German Emergency Fellowship Committee (formed by Camilla Wedgwood and Dr Lemberg in February 1937), introduced a small number of non-Aryan Christians (of partial Jewish race) for agricultural work or domestic service under certain conditions. This became the European Emergency Committee in April 1939, its focus, non-Jewish and non-Catholic refugees.
Girl Guides Association in the late 1930s was involved in migrant selection.
Immigration League of Australia, formed in 1905 by Richard Arthur, MLA. (A later offshoot was called the Immigration League of Australasia while the original body was renamed the British Immigration League of Australia.)
Inter-Church Committee for non-Aryan Christian Refugees, began in October 1938 and worked in close collaboration with the European Emergency Committee. It consisted of Church representatives (other than the Roman Catholic Church), and representatives of the Salvation Army, the Society of Friends (Quakers), the YMCA and YWCA, and the National Missionary Council of Australia. The Society of Friends also helped those of no religious persuasion.
Inter-Church Immigration Committee formed by the Presbyterian, Methodist, Congregationalist and Baptist Churches and the Church of Christ in 1926, co-ordinating with the YMCA Migration Department.
International Refugee Emergency Councils were also formed in 1938 in Victoria, Queensland and South Australia, to care for refugees who were non-Jewish by religion and non-Catholic, but they had no real ties with the former group.
Masonic Clubs nominated and received families
Millions Club, formed in Sydney in 1916. From 1919 to 1925, its founder, Sir Joseph Carruthers, campaigned to settle 'a million farmers on a million farms' in New South Wales and Victoria.
New Settlers' League, formed in 1921 with government support, to welcome and assist British immigrants and had branches in Queensland, New South Wales, Tasmania and in Western Australia, as a sub-branch of the Ugly Men's Association. Only the Queensland branch continued to operate after 1930.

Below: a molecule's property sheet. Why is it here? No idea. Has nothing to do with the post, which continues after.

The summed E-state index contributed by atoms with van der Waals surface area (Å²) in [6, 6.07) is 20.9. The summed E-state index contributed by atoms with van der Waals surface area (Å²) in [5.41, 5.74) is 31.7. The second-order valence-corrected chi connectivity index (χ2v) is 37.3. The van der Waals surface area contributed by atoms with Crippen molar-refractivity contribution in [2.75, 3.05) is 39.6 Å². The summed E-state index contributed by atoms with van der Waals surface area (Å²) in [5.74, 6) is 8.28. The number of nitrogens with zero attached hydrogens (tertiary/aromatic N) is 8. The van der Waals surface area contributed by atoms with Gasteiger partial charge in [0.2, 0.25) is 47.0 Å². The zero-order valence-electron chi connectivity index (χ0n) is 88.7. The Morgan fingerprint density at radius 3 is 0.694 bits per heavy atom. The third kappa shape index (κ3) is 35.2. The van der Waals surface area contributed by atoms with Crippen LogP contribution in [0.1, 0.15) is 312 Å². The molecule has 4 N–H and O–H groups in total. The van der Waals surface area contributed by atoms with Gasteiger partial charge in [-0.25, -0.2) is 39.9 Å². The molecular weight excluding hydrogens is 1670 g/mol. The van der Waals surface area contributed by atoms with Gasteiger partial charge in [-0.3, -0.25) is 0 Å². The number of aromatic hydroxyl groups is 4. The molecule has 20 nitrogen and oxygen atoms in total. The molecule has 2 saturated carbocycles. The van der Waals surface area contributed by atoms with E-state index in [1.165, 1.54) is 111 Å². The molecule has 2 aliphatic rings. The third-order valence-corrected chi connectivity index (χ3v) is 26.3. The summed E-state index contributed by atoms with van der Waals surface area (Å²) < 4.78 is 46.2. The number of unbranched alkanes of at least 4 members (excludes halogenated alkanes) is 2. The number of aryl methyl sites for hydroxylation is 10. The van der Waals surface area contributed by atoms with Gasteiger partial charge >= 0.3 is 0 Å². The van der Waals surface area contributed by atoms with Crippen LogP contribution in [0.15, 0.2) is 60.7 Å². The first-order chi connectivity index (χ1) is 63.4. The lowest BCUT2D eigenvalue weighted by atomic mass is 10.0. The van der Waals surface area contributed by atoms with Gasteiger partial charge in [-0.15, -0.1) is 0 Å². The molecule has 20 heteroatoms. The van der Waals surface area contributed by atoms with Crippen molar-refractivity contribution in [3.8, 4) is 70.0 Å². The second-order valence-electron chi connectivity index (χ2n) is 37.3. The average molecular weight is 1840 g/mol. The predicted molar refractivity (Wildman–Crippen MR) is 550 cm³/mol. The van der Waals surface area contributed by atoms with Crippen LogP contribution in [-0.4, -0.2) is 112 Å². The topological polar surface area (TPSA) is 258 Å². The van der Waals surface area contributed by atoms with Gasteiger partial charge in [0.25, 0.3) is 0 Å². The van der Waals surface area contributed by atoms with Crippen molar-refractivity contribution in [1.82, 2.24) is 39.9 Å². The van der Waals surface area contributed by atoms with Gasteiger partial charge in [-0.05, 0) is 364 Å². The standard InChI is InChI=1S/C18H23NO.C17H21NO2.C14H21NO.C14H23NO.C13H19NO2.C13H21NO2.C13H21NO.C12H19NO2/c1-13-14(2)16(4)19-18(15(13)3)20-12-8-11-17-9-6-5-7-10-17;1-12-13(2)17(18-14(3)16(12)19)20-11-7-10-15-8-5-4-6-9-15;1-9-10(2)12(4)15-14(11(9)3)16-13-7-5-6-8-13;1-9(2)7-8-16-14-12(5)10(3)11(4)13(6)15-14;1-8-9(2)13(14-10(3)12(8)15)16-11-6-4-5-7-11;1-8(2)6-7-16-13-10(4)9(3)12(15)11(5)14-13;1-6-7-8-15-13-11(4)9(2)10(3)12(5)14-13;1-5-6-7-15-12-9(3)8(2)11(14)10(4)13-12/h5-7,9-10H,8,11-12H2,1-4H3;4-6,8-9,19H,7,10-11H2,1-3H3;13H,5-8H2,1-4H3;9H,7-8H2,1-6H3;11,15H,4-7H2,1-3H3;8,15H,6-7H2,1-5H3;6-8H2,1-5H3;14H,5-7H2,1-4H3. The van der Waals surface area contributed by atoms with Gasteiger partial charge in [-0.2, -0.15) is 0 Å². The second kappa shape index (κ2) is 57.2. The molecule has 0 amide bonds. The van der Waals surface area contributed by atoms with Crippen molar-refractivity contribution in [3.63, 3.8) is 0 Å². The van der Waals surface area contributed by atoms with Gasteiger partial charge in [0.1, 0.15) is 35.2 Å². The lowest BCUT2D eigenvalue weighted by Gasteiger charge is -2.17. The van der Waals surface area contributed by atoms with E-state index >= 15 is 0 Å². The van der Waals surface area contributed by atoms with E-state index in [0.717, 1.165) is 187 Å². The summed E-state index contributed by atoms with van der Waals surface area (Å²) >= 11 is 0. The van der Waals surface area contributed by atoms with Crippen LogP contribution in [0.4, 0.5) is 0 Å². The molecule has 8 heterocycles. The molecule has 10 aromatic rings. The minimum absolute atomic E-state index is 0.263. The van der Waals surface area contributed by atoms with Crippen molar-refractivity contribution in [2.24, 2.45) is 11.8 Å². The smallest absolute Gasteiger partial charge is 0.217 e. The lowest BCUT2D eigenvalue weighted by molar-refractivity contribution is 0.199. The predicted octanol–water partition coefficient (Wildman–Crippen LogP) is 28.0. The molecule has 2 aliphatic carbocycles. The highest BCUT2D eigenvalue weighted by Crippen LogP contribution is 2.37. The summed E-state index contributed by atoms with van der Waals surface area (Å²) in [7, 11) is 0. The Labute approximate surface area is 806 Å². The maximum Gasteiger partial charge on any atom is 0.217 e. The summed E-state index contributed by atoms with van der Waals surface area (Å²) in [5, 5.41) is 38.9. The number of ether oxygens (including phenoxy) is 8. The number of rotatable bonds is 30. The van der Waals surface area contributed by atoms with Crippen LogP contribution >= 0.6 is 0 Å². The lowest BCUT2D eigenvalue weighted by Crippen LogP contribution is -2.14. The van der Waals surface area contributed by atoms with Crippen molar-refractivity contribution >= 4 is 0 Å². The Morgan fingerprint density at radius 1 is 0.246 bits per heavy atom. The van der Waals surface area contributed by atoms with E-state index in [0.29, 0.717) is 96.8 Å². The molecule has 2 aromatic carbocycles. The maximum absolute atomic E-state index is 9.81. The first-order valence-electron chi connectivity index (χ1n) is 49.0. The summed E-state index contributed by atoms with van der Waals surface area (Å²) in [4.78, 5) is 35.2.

Nichols (Rev R C) known as 'Brother Bill' of St Mark's Church of England, Fitzroy, Melbourne, sponsored child migration to Victoria.
Rotary Clubs nominated and received families
Salvation Army brought large numbers of immigrants of the poorer classes, many of them juveniles, to Australia in the 1920s and 1930s. The Army also brought out many women, especially war widows and their children after World War I.
St Vincent de Paul
Primary Producers' Union (had representatives on the New Settlers' League Executive Council).
Ugly Men's Association, Western Australia, affiliated with the New Settler's League to receive migrants.
United British Immigrants' Association (had representatives on the New Settlers' League Executive Council).
Victoria League, formed in 1901, promoted the Empire and empire migration, particularly of middle-class British women. It was affiliated with the Royal Colonial Institute and had connections with the Society for the Oversea Settlement of British Women. It was active before World War I and in the 1920s and involved in migrant selection in the late 1930s.
Welcome and Welfare Committee, operated in Victoria in the 1930s, supported by the British government.
West Australian Cornish Association (had representatives on the New Settlers' League Executive Council).
Young Australia League brought youth to Western Australia
Young Men's Christian Association worked in conjunction with certain Protestant churches in promoting child migration in the 1920s
Young Women's Christian Association